If you have been seeing small flies or gnats in your kitchen, they're probably fruit flies. Fruit flies can be a problem year round, but are especially common during late summer/fall because they are attracted to ripened or fermenting fruits and vegetables. |
Fruit flies are common in homes, restaurants, supermarkets and wherever else food is allowed to rot and ferment. Adults are about 1/8 inch long and usually have red eyes. The front portion of the body is tan and the rear portion is black. Fruit flies lay their eggs near the surface of fermenting foods or other moist, organic materials. Upon emerging, the tiny larvae continue to feed near the surface of the fermenting mass. This surface-feeding characteristic of the larvae is significant in that damaged or over-ripened portions of fruits and vegetables can be cut away without having to discard the remainder for fear of retaining any developing larvae. The reproductive potential of fruit flies is enormous; given the opportunity, they will lay about 500 eggs. The entire lifecycle from egg to adult can be completed in about a week.
Fruit flies are especially attracted to ripened fruits and vegetables in the kitchen. But they also will breed in drains, garbage disposals, empty bottles and cans, trash containers, mops and cleaning rags. All that is needed for development is a moist film of fermenting material. Infestations can originate from over-ripened fruits or vegetables that were previously infested and brought into the home. The adults can also fly in from outside through inadequately screened windows and doors.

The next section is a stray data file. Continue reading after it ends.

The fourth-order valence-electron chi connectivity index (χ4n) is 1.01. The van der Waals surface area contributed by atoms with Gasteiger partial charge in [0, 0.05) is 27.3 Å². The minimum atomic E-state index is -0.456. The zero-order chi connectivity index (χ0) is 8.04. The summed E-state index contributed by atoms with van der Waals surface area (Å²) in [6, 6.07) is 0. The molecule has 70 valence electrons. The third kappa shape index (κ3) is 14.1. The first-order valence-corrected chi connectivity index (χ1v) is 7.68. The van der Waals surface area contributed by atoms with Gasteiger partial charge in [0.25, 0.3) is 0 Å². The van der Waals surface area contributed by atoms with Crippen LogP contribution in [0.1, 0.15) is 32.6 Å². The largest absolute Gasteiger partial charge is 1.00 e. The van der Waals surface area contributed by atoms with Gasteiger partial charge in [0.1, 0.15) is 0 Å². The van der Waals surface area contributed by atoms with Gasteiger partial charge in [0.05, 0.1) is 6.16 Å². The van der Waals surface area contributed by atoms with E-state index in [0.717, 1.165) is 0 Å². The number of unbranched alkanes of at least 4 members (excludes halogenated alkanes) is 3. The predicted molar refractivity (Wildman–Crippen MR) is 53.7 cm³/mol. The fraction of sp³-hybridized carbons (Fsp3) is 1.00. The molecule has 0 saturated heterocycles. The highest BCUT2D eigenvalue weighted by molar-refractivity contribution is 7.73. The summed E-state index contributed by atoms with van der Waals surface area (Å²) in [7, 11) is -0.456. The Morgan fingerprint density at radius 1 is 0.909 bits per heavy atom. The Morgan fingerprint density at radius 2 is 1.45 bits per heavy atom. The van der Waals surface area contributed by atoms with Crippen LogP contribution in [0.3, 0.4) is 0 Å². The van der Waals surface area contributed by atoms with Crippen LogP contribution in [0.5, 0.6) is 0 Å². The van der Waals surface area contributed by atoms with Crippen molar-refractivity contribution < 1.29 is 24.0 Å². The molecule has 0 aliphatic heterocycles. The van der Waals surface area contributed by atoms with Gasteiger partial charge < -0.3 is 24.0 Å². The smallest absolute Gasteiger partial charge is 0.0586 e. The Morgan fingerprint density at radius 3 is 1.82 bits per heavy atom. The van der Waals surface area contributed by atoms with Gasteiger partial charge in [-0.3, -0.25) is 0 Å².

Fruit flies are primarily nuisance pests. However, they also have the potential to contaminate food with bacteria and other disease-producing organisms.
The best way to avoid problems with fruit flies is to eliminate sources of attraction. Produce which has ripened should be eaten, discarded or refrigerated. Cracked or damaged portions of fruits and vegetables should be cut away and discarded in the event that eggs or larvae are present in the wounded area. A single rotting potato or onion forgotten at the back of a closet, or fruit juice spillage under a refrigerator can breed thousands of fruit flies. So can a recycling bin stored in the basement which is never emptied or cleaned.
People who can their own fruits and vegetables, or make wine, cider or beer should ensure that the containers are well sealed; otherwise, fruit flies will lay their eggs under the lid and the tiny larvae will enter the container upon hatching. Windows and doors should be equipped with tight-fitting (16 mesh) screens to help prevent adult fruit flies from entering from outdoors.
Removing the food source is the first step to eliminating fruit flies. Some non-food items, such as wet mops, dirty dishes, and old sponges, are able to support fruit flies, so be sure to clear these from your home as well. The remaining fruit flies can easily be trapped by constructing a paper funnel and placing it in a jar or bottle containing a small amount of wine, beer, or decaying fruit. The fruit flies will enter the funnel to reach their feast and will not be able to find their way out.
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